Mollusks, collectively, are probably the largest item in the cod's diet in the Gulf of Maine; any shellfish that a cod encounters is gobbled up, so that their stomachs are mines of information for students of mollusks. Large sea clams (Mactra), [page 185] the empty shells of which are often found neatly nested in cod stomachs; cockles (Polynices); and sea mussels (Modiolus) are staples, all of which they swallow whole. Cod also eat crabs, hermit crabs, lobsters (large and small), shrimps, brittle stars (of which they are sometimes crammed full), sea urchins, sea cucumbers, and sea worms (Nereis). Brittle stars and small crabs, for example, had been the chief diet of the cod examined by Welsh on the Isles of Shoals-Boon Island ground in April 1913, while Wilcox states that a number of 17-pound fish caught in Ipswich Bay were full of large red prawns 2 to 4 inches long (evidently the northern edible shrimp Pandalus). And we have found crabs (Cancer; Libinia) the chief food of the cod on Nantucket shoals.
Tunicates (sea squirts) also bulk large in their diet. Occasionally they eat hydroids, bryozoans, and algae, perhaps taking these for the amphipods that are hidden among them. And in late summer cod frequently feed on ctenophores (Pleurobrachia pileus). But while its diet list would probably prove almost as extensive as that of the haddock (p. 202), the cod shows so decided a preference for large shells rather than for small ones that the stomach contents of cod and haddock taken side by side differ noticeably. Nor is it likely that cod root the bottom as haddock do (p. 202), for worms.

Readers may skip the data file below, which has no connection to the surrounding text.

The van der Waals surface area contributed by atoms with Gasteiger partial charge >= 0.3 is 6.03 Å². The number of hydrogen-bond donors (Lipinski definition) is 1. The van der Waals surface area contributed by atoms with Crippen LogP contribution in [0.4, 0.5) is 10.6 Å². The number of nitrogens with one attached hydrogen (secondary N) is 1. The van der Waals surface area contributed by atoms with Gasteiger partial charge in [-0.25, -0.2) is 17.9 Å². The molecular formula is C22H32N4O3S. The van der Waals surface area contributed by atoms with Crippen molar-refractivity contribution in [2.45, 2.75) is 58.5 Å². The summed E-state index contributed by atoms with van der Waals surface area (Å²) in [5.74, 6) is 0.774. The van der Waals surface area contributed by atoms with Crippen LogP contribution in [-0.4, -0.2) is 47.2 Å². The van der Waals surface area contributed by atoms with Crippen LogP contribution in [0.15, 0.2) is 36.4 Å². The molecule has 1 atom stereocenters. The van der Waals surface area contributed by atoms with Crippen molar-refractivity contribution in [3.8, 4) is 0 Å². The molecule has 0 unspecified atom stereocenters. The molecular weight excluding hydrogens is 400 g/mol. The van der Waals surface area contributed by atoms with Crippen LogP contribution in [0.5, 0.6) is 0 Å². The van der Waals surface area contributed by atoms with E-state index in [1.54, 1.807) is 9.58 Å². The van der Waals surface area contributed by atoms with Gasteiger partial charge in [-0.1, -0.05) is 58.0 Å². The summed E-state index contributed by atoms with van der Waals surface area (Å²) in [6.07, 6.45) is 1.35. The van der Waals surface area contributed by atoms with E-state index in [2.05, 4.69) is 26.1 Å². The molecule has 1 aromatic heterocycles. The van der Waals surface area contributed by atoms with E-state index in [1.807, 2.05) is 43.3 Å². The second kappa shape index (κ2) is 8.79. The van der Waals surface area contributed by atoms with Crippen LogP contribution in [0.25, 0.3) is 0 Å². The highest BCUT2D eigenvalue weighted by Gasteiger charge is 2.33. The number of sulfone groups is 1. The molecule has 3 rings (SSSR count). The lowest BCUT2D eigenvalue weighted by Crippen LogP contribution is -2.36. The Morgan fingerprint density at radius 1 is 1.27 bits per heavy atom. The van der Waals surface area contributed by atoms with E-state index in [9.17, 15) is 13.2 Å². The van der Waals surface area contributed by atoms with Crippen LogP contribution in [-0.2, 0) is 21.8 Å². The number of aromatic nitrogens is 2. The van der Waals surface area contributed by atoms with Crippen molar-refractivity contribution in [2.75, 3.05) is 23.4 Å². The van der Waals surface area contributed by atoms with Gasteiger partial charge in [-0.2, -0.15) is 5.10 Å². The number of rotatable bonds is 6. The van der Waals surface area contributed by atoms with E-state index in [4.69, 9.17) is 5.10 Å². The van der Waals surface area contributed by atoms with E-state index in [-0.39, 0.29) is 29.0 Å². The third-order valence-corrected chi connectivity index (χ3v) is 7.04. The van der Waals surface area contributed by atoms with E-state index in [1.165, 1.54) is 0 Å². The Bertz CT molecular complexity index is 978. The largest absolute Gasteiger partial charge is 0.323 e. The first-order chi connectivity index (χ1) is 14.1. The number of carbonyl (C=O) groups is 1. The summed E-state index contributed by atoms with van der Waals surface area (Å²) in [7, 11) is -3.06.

Cod pursue and gorge on squid at every opportunity, and on various small fish, particularly on herring, on launce, and (in the north) on capelin; also on shad, mackerel, menhaden, silversides, alewives, silver hake, young haddock, and even on their own young, rising into the upper waters for this purpose when necessary (p. 184). They also pick up flounders, cunners, rock eels (Pholis), blennies, sculpins, sea ravens, small hake and skates from the bottom. In fact, they take any fish small enough to swallow, including the hard slim alligatorfish (p. 457) and even the sea horse (p. 315). And Welsh noted that many cod taken near the Isles of Shoals on May 1, 1913 spat up small rosefish from 4 to 6 inches long. The eggs of the longhorn sculpin and of the eelpout (Macrozoarces) also have been found in cod stomachs. Adult cod as well as small are also known to feed on pelagic shrimps in the waters around Iceland, but we have never heard of them doing so in the Gulf of Maine.